Wednesday, September 9, 2015

Is interest in swimming waning?

Our local pool is closed this week for maintenance so our swim group is on hiatus. Swimming still needed to happen though so I headed to the Christiansburg Aquatic Center, the 50m x 25y competition pool one town over, about a 15 minute drive from my house. We'd had a home football game the night before, where our Virginia Tech Hokies lost badly to Ohio State. At 7 am, with most of the town sleeping/crying off the game, this giant pool had exactly one person in it. One. I doubled the number by jumping in, but my fellow swimmer left and it was just me for a while.

I was mesmerized by the giant flag at the end of my lane. As I swam, I thought about the flag and my upcoming races, but mostly I thought about how great the water felt. I also wondered why swimming isn't a more popular activity among adults in our town?

I spoke with Chrystal Jones, Aquatic Center supervisor, who took the photo above. We got to talking about the oddly empty pool and our common desire to promote swimming among our adult population in the community. Our kids' program, H2Okies, is large, strong, and successful. There's no reason a corresponding adult program couldn't be too! 

We have an intelligent, fitness-oriented population. We have multiple pools including this state-of-the-art competition and recreation facility. We have talented coaches and swimmers. It just seems like our swimmers like to do their own thing on their own schedule. It's a shame because there's so much more fun to be had in a group setting, not only during the swim session, but also with the chatter before and after!

Perhaps group swimming has a bit of an image problem. It is often seen as two ends of a spectrum - as a relaxed splash-around social activity, or as an intensely disciplined competitive sport of fractions of a second.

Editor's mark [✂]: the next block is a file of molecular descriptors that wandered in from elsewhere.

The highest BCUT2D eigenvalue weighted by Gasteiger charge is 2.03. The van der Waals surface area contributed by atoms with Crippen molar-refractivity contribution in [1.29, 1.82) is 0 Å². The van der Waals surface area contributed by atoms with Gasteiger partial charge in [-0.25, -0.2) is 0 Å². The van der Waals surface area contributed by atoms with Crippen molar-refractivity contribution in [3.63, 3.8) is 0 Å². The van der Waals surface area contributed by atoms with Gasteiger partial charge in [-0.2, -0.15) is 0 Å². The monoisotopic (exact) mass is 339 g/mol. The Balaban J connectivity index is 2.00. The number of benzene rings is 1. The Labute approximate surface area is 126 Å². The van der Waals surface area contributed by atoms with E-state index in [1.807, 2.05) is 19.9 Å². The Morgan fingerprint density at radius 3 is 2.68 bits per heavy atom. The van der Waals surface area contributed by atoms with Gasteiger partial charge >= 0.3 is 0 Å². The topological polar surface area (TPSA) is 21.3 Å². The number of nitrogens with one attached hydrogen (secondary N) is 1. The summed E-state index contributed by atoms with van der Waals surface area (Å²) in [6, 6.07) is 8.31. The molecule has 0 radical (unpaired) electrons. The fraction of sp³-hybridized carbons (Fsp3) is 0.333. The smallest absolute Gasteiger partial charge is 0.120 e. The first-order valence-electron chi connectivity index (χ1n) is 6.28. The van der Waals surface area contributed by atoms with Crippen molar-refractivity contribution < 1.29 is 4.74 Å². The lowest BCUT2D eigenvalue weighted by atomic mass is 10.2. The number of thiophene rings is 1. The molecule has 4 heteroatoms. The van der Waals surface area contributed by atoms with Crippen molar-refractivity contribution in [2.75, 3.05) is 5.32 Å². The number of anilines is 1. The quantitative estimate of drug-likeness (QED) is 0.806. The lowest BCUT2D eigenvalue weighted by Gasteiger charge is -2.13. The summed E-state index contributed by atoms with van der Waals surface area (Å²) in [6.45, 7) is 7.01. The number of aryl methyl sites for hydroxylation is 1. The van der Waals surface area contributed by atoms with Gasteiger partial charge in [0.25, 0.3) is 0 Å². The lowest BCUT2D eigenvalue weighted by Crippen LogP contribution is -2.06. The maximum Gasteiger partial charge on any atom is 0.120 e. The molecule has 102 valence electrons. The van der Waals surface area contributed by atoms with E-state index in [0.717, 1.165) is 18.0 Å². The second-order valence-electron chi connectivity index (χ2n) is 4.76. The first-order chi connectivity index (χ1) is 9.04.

But there is plenty of middle ground where one can learn to really enjoy the feel of the water and appreciate and improve upon the nuances of one's body balance, position, and movement. Yes, that still means sets and laps and some time goals for fun but the variety is what makes it interesting. And when you learn to let the water support you, and you get that sensation of lying balanced across the surface, gently flutter kicking, reaching, and pulling through it, it's an amazing sense of capability that is different than what one gets from the bike or run. It's almost artistic in a sense.

I fear that interest in swimming may be waning.

I was excited to hear from her the the county school system is going to be instituting a program to teach all second graders to swim (I think I have that right). Where I grew up, we had a pool in our High School and swimming was part of our gym class (which I hated at the time). Meanwhile, in neighboring Roanoke, I read that several of their public pools are in danger of closing due to lack of use.

I'd like to see a resurgent interest in pool and open water swimming. I'd like to see master's programs bursting at the seams with morning, mid-day, and evening options to suit all schedules. I'd like to see regular open water swim practices and races in our region's lakes (Claytor Lake, Smith Mountain Lake, Lake Moomaw).

Nothing drives home the importance of fresh, clean, water like swimming in it. Key to protecting this critical natural resource is public understanding that water doesn't come from a store, a tap, or a hose. It comes from the natural bodies of water around us! With swimming we are reminded of our interconnectedness with water.

There are so many reasons to jump in and get swimming - especially with a group!